The European Parliament passed a historic resolution last week that for the first time calls EU member states to protect and promote the equal enjoyment of rights for people of African descent.
Michael McEachrane, visiting researcher at the Raoul Wallenberg Institute, helped draft the document, titled the Resolution on Fundamental Rights of People of African Descent in Europe.
He says the resolution signifies an official recognition by the EU that legacies of European colonialism must be properly recognized. This includes crimes against humanity such as enslavement, he explains.
“The resolution means that these social injustices need to be addressed and redressed,” says McEachrane.
The resolution is a key milestone during the UN’s so-called International Decade of People of African Descent from 2015-2024. The purpose of the decade is to work to overcome historical injustices and promote the rights of people of African descent, who still experience discrimination and marginalization.
New Network to Promote Rights
Moreover, last week McEachrane co-organised a large-scale meeting in Brussels between parliamentarians of African descent from all over the world. The participants agreed to form a network to promote the UN Decade and rights of people of African descent.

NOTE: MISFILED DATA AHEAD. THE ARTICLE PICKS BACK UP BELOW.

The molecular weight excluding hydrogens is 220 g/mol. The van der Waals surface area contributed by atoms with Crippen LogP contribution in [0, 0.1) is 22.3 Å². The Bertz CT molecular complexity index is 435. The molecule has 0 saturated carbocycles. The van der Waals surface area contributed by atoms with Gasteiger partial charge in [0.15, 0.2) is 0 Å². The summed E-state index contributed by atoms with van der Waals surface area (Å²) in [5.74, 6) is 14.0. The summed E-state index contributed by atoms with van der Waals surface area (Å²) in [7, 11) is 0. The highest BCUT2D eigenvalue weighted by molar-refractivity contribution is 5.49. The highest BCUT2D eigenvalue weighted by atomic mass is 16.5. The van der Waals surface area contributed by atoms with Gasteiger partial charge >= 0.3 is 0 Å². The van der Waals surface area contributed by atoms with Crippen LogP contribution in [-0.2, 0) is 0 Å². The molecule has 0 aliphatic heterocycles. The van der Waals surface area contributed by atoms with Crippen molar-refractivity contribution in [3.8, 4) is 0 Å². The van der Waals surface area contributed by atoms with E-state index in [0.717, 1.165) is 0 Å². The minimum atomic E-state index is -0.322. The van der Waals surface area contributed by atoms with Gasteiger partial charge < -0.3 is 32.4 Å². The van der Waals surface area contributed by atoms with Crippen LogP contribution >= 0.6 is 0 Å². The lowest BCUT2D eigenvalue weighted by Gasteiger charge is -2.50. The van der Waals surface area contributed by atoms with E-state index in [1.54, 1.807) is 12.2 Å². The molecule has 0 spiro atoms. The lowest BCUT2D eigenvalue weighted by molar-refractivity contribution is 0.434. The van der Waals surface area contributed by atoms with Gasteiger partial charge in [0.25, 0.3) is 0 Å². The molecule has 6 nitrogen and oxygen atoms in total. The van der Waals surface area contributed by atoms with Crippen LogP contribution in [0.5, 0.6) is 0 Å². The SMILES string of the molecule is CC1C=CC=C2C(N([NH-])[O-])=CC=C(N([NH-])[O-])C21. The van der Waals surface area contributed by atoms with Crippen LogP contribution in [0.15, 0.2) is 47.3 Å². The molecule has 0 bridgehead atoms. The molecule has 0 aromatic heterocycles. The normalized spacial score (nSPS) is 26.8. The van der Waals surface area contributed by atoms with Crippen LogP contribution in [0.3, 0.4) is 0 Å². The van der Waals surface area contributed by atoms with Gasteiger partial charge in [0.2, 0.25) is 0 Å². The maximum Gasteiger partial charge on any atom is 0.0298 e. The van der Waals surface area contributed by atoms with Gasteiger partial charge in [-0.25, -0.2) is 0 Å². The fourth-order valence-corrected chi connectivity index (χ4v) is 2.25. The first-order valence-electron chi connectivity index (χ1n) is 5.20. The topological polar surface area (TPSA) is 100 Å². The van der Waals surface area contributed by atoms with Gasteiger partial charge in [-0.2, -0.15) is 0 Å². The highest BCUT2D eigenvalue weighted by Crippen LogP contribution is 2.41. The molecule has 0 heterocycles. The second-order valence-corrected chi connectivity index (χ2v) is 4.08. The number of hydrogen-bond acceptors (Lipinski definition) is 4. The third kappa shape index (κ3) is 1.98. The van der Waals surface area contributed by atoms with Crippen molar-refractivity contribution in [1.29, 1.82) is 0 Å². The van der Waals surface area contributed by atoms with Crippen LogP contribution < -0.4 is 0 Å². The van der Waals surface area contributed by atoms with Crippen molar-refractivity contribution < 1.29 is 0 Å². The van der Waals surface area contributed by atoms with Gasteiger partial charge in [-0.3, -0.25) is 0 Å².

McEachrane hopes the new resolution and network will contribute to a more just world:
I hope the resolution will be translated into ambitious legislation and policies to combat nationalism. I think the spread of political nationalism in Europe is mostly a response to increased multiculturalism. Hopefully, the resolution will be a counterforce to this trend and lead to a more equal Europe that takes greater responsibility for the legacies of colonialism and to more international equality between countries.
Such legacies of colonialism are, for example, discrimination and unequal power relations between countries, says McEachrane.
“We are yet to really come to terms with this, recognize it and create equitable and democratic international order. I think this resolution is a small step in that direction,” he adds.
Get to know more about people of African descent in EU
Last year, the European Union Agency for Fundamental Rights (FRA) published a report on the experiences of people of African descent in EU. Many regularly face discrimination, racist crime and social exclusion.
If you want to hear more about the experiences of people of African descent in Europe, the Raoul Wallenberg Institute will co-organise a lecture about the “Being Black in the EU” report on April 3. Get more information here.